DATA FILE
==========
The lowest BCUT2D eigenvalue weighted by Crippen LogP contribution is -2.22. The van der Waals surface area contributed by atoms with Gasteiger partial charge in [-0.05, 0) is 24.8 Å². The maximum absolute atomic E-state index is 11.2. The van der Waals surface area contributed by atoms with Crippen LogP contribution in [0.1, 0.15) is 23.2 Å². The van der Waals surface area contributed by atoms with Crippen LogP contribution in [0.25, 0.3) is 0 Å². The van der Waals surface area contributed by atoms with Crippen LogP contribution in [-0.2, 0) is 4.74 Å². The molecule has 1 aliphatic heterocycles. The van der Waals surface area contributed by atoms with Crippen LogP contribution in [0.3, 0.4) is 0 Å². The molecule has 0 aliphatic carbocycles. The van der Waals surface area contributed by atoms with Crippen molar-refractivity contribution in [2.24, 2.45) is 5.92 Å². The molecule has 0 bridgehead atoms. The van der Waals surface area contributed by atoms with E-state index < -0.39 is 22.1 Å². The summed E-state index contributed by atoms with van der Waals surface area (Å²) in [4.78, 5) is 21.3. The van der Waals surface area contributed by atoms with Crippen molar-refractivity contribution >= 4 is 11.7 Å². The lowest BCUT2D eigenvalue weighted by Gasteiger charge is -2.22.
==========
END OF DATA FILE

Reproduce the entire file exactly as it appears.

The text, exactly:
The lowest BCUT2D eigenvalue weighted by Crippen LogP contribution is -2.22. The van der Waals surface area contributed by atoms with Gasteiger partial charge in [-0.05, 0) is 24.8 Å². The maximum absolute atomic E-state index is 11.2. The van der Waals surface area contributed by atoms with Crippen LogP contribution in [0.1, 0.15) is 23.2 Å². The van der Waals surface area contributed by atoms with Crippen LogP contribution in [0.25, 0.3) is 0 Å². The van der Waals surface area contributed by atoms with Crippen LogP contribution in [-0.2, 0) is 4.74 Å². The molecule has 1 aliphatic heterocycles. The van der Waals surface area contributed by atoms with Crippen LogP contribution in [0.3, 0.4) is 0 Å². The molecule has 0 aliphatic carbocycles. The van der Waals surface area contributed by atoms with Crippen molar-refractivity contribution in [2.24, 2.45) is 5.92 Å². The molecule has 0 bridgehead atoms. The van der Waals surface area contributed by atoms with E-state index < -0.39 is 22.1 Å². The summed E-state index contributed by atoms with van der Waals surface area (Å²) in [4.78, 5) is 21.3. The van der Waals surface area contributed by atoms with Crippen molar-refractivity contribution >= 4 is 11.7 Å². The lowest BCUT2D eigenvalue weighted by Gasteiger charge is -2.22.